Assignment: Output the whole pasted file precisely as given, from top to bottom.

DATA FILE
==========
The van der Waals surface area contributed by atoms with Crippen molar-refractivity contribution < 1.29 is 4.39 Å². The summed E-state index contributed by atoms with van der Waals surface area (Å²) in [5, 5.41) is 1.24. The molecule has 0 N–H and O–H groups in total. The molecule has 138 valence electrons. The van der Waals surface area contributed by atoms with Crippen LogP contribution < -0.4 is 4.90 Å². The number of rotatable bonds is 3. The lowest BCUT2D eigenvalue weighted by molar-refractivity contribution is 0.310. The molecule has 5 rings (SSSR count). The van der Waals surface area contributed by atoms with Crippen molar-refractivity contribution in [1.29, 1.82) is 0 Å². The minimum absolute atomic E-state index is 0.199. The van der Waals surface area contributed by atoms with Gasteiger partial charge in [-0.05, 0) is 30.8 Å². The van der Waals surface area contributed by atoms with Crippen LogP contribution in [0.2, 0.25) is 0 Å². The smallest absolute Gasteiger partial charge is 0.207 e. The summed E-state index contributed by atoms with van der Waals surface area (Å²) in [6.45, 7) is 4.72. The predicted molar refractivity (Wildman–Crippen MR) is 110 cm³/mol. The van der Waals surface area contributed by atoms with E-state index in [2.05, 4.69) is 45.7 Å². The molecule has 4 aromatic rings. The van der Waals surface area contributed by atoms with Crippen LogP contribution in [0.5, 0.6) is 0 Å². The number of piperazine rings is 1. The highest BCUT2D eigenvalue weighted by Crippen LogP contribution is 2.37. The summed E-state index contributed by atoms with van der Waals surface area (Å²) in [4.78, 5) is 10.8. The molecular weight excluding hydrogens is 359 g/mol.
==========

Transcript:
The van der Waals surface area contributed by atoms with Crippen molar-refractivity contribution < 1.29 is 4.39 Å². The summed E-state index contributed by atoms with van der Waals surface area (Å²) in [5, 5.41) is 1.24. The molecule has 0 N–H and O–H groups in total. The molecule has 138 valence electrons. The van der Waals surface area contributed by atoms with Crippen LogP contribution < -0.4 is 4.90 Å². The number of rotatable bonds is 3. The lowest BCUT2D eigenvalue weighted by molar-refractivity contribution is 0.310. The molecule has 5 rings (SSSR count). The van der Waals surface area contributed by atoms with Crippen molar-refractivity contribution in [1.29, 1.82) is 0 Å². The minimum absolute atomic E-state index is 0.199. The van der Waals surface area contributed by atoms with Gasteiger partial charge in [-0.05, 0) is 30.8 Å². The van der Waals surface area contributed by atoms with Crippen LogP contribution in [0.2, 0.25) is 0 Å². The smallest absolute Gasteiger partial charge is 0.207 e. The summed E-state index contributed by atoms with van der Waals surface area (Å²) in [6.45, 7) is 4.72. The predicted molar refractivity (Wildman–Crippen MR) is 110 cm³/mol. The van der Waals surface area contributed by atoms with E-state index in [2.05, 4.69) is 45.7 Å². The molecule has 4 aromatic rings. The van der Waals surface area contributed by atoms with Crippen LogP contribution in [0.5, 0.6) is 0 Å². The number of piperazine rings is 1. The highest BCUT2D eigenvalue weighted by Crippen LogP contribution is 2.37. The summed E-state index contributed by atoms with van der Waals surface area (Å²) in [4.78, 5) is 10.8. The molecular weight excluding hydrogens is 359 g/mol.